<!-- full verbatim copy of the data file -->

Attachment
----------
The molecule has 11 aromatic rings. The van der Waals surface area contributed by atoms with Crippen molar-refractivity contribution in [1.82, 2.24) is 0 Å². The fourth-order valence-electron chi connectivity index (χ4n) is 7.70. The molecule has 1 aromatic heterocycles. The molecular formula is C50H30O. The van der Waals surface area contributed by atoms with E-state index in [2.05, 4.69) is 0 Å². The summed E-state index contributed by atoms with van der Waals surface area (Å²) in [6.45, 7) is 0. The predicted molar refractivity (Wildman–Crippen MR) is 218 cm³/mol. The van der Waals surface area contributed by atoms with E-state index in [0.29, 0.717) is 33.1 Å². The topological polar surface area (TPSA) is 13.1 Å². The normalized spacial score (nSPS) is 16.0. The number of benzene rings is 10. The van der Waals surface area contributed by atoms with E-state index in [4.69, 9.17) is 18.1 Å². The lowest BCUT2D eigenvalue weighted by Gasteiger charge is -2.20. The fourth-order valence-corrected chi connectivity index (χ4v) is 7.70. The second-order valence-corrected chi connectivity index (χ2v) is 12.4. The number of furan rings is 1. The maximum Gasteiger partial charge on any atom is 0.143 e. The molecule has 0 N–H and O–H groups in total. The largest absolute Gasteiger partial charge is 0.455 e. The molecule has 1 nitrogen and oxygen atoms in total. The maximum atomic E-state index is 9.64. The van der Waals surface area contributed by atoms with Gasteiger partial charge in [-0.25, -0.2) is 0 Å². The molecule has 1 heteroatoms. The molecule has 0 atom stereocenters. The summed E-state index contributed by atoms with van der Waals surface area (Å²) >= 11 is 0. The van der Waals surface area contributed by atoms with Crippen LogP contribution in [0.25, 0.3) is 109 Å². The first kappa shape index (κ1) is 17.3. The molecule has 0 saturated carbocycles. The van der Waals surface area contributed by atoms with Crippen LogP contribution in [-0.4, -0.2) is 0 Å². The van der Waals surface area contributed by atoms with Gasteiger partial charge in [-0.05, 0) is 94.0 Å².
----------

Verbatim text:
The molecule has 11 aromatic rings. The van der Waals surface area contributed by atoms with Crippen molar-refractivity contribution in [1.82, 2.24) is 0 Å². The fourth-order valence-electron chi connectivity index (χ4n) is 7.70. The molecule has 1 aromatic heterocycles. The molecular formula is C50H30O. The van der Waals surface area contributed by atoms with E-state index in [2.05, 4.69) is 0 Å². The summed E-state index contributed by atoms with van der Waals surface area (Å²) in [6.45, 7) is 0. The predicted molar refractivity (Wildman–Crippen MR) is 218 cm³/mol. The van der Waals surface area contributed by atoms with E-state index in [0.29, 0.717) is 33.1 Å². The topological polar surface area (TPSA) is 13.1 Å². The normalized spacial score (nSPS) is 16.0. The number of benzene rings is 10. The van der Waals surface area contributed by atoms with E-state index in [4.69, 9.17) is 18.1 Å². The lowest BCUT2D eigenvalue weighted by Gasteiger charge is -2.20. The fourth-order valence-corrected chi connectivity index (χ4v) is 7.70. The second-order valence-corrected chi connectivity index (χ2v) is 12.4. The number of furan rings is 1. The maximum Gasteiger partial charge on any atom is 0.143 e. The molecule has 0 N–H and O–H groups in total. The largest absolute Gasteiger partial charge is 0.455 e. The molecule has 1 nitrogen and oxygen atoms in total. The maximum atomic E-state index is 9.64. The van der Waals surface area contributed by atoms with Gasteiger partial charge in [-0.25, -0.2) is 0 Å². The molecule has 1 heteroatoms. The molecule has 0 atom stereocenters. The summed E-state index contributed by atoms with van der Waals surface area (Å²) >= 11 is 0. The van der Waals surface area contributed by atoms with Crippen LogP contribution in [0.25, 0.3) is 109 Å². The first kappa shape index (κ1) is 17.3. The molecule has 0 saturated carbocycles. The van der Waals surface area contributed by atoms with Crippen LogP contribution in [-0.4, -0.2) is 0 Å². The van der Waals surface area contributed by atoms with Gasteiger partial charge in [-0.05, 0) is 94.0 Å².